Child’s pose brings you into a space like home. This asana is wonderful for calming the mind, decompressing and stabilizing the spine, gently opening the low back and hips, and massaging internal organs. In this pose you can come into deep connection with your breath and bringing more internal awareness of your body and state of being. With your hips sitting back towards your heels, your chest and head coming towards the ground, and your torso melting over your knees either together or wide, you can get comfortable with your arms outstretched or down by your sides.
Tree pose is a balancing posture that brings balance to the mind by improving focus, concentration, and more awareness into your body. By bringing your weight onto one foot, slowly place the other foot on your inner calf or thigh and practice the balance. Your arms can outstretch overhead or be placed at heart center. The key for maintaining balance is to set your gaze on a fixed non-moving point, known as a drishti.
Shoulder stand, when done properly, is an inversion that brings strengthening, stabilization, and balance to the body. With your shoulders as the foundation for the pose, it is important that your neck is not on the mat for safety, and the body then lifts and stacks on top of the shoulders supported by the hands on the back. Inversions reverse the blood flow in the body, improving circulation and metabolism, and this particular inversion also stimulates the parasympathetic nervous system to release stress buildup.
With a yoga practice, it is also important to incorporate pranayama (breathing practice) and meditation. With asana, these three create a full practice that stimulates and benefits your physical body, emotional body, mind, and spirit. And, keep your practice regular! The balancing of the nervous system, strengthening, opening, calming, focusing, and all of the other benefits that comes from a yoga practice stay with a regular practice. You can’t take one class and be good to go. It is a daily practice of learning, growing, and being in the practice where the results come from.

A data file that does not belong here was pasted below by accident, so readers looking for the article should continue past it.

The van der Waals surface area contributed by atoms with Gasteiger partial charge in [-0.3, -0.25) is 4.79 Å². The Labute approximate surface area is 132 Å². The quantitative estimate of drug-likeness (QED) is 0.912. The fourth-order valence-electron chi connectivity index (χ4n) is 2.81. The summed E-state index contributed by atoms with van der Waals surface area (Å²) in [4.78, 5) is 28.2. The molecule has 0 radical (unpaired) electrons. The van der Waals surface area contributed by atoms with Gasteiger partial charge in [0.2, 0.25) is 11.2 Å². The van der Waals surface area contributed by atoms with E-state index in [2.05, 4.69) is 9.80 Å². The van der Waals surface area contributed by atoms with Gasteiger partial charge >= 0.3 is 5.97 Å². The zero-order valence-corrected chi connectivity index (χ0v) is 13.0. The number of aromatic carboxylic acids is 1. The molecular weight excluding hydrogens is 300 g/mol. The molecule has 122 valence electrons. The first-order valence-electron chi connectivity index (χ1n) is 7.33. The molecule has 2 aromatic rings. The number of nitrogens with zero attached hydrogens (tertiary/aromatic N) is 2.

Yoga is a practice that exists to deepen the connection to the self, the mind body connection, self-awareness, self love, and self growth. This is done with yoga asana, meditation, and pranayama. Yoga is much more than just a physical practice; it is mental, emotional, and spiritual as well. The asanas themselves do create more space with flexibility, circulate blood, strengthen the body, and increase more body awareness. Which does also beneficially affect the mind and outlooks in all aspects of life. This is where a healthy lifestyle really thrives, when it is about how you feel in all ways, more than just physically. This is important to remember in a society full of yoga fitness with the focus on the body. The mentality, emotional health, environment, physical body, awareness, and spirituality all comes full circle to interact and affect each other. After all, a healthy and a healthy body are one in the same!
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Having been a teacher’s assistant at over 50 yoga teacher trainings worldwide, Rebecca Rebecca has a firm grasp on the fine art of yoga and meditation. In her work, she carefully reflects on a vast expanse of knowledge to help others find peace in both body and mind.